How do you make one of the most famous visitors from another planet a little more, well, down-to-Earth?
That was the challenge director Zack Snyder, producer Christopher Nolan and screenwriter David S. Goyer set for the themselves when they took on "Man of Steel," this summer's comic book blockbuster that looks to re-imagine one of the most longstanding and beloved characters in all of pop culture history.
"Our approach was not to do a comic book Superman, it was just to do a more realistic Superman -- a Superman that exists in the real world," says Goyer in a new behind-the-scenes featurette that covers several aspects of production on "Man of Steel." A longtime comic book fan, Goyer has been praised for his realistic approach to Batman -- which is admittedly something of an easier task -- in Nolan's "The Dark Knight" trilogy.
Watch the 13-minute long 'Man of Steel' featurette:
"He's one of the most powerful but also most vulnerable superheroes you can imagine," says Snyder. "What Chris and David did was 'Let's let the audience participate in the experience of being Superman without breaking the things that make him Superman.' They were able to make him sort of relatable, ground him and make him feel real."
While most big-budget action films are multi-camera affairs, Snyder shot "Man of Steel" with a single camera, creating a sense of realism and immediacy while he crafted each shot down to the finest detail.
"He wanted to give the film this feeling that even though we're dealing with a superhero, this could be going on, or maybe it could happen tomorrow," says co-producer Charles Roven.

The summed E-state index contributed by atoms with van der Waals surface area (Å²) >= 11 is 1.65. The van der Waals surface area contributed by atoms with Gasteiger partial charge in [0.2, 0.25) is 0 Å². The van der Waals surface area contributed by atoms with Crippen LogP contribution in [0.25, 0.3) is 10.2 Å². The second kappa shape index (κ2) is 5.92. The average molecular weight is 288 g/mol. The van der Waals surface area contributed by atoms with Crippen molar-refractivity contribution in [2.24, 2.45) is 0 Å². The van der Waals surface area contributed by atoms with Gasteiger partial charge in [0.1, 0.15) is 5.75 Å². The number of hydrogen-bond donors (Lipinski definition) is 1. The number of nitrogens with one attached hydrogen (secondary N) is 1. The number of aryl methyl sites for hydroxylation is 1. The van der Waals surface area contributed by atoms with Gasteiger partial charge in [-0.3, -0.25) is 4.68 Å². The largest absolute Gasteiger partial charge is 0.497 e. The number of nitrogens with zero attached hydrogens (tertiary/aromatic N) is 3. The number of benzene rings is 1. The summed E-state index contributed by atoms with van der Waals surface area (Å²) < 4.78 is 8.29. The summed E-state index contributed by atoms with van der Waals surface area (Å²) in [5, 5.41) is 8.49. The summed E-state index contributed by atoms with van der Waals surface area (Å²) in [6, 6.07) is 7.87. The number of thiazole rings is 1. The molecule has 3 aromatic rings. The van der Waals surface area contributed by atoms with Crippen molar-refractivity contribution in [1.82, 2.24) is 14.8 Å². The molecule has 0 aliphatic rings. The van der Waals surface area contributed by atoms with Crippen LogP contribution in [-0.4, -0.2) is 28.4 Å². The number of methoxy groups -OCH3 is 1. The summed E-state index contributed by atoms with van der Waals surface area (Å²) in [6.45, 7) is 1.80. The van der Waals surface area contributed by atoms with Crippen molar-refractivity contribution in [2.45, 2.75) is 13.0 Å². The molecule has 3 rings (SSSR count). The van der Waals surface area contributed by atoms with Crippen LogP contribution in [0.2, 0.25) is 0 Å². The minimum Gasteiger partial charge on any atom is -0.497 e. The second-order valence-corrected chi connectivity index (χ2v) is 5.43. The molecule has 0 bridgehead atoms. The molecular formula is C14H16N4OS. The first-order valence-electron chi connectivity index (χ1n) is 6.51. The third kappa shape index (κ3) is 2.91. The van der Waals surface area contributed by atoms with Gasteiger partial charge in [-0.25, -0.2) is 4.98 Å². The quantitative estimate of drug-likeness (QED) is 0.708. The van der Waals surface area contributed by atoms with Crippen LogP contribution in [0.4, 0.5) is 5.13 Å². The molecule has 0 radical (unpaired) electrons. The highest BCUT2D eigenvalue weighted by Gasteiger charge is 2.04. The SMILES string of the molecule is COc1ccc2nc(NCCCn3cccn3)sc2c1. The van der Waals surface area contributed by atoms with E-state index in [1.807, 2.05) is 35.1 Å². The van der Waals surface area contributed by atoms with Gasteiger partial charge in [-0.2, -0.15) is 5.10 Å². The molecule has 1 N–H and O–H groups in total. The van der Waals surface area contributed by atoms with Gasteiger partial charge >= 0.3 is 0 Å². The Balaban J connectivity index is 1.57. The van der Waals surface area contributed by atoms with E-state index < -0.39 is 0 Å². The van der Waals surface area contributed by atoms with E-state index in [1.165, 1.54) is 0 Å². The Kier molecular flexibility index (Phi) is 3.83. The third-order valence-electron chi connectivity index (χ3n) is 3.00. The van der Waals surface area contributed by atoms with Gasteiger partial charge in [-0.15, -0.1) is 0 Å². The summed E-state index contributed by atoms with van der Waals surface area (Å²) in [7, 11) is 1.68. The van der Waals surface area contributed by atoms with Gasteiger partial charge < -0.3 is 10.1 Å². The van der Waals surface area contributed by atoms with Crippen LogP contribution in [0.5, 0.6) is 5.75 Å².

This meant that Superman had to be part of world that was immediately recognizable, not a land of make-believe.
"This story is a very realistic mirror," says production designer Alex McDowell. "It's a very 2012, 2013 world."
"We wanted to have real places -- we didn't want Superman to crash into a fictitious location," says co-producer Deborah Snyder. "We wanted everything to feel as real as possible."
Ultimately, though, the most important aspect of "grounding" Superman was having a strong central character -- one that can relate to audiences by displaying the vulnerability that Snyder mentioned along with his heroic acts of super-strength and super-speed.
"He's a very conflicted, lonely and lost person," says the Man of Steel himself, Henry Cavill, referring to the film's "stranger in a strange land" approach to the Last Son of Krypton. "Clark [Kent] is ultimately an outsider, throughout all stages of his life."
"'What world do I belong to? Is it this one? Is it another? Who am I?' Starting the film from that point of view allows the audience in because they share those same questions and insecurities about their places in the world," says Snyder.
However, even with all the new angles, the Superman we know and love will still be on display in "Man of Steel" -- meaning Cavill will be faster than a speeding bullet, more powerful than a locomotive and able to leap tall buildings in a single bound. And what Superman has stood for all these years remains the same -- and just as potent as it ever was.
"It's about the potential for every person to be a force of good," says Russell Crowe, who plays Jor-El. Spoken like a proud papa.
"Man of Steel" opens June 14.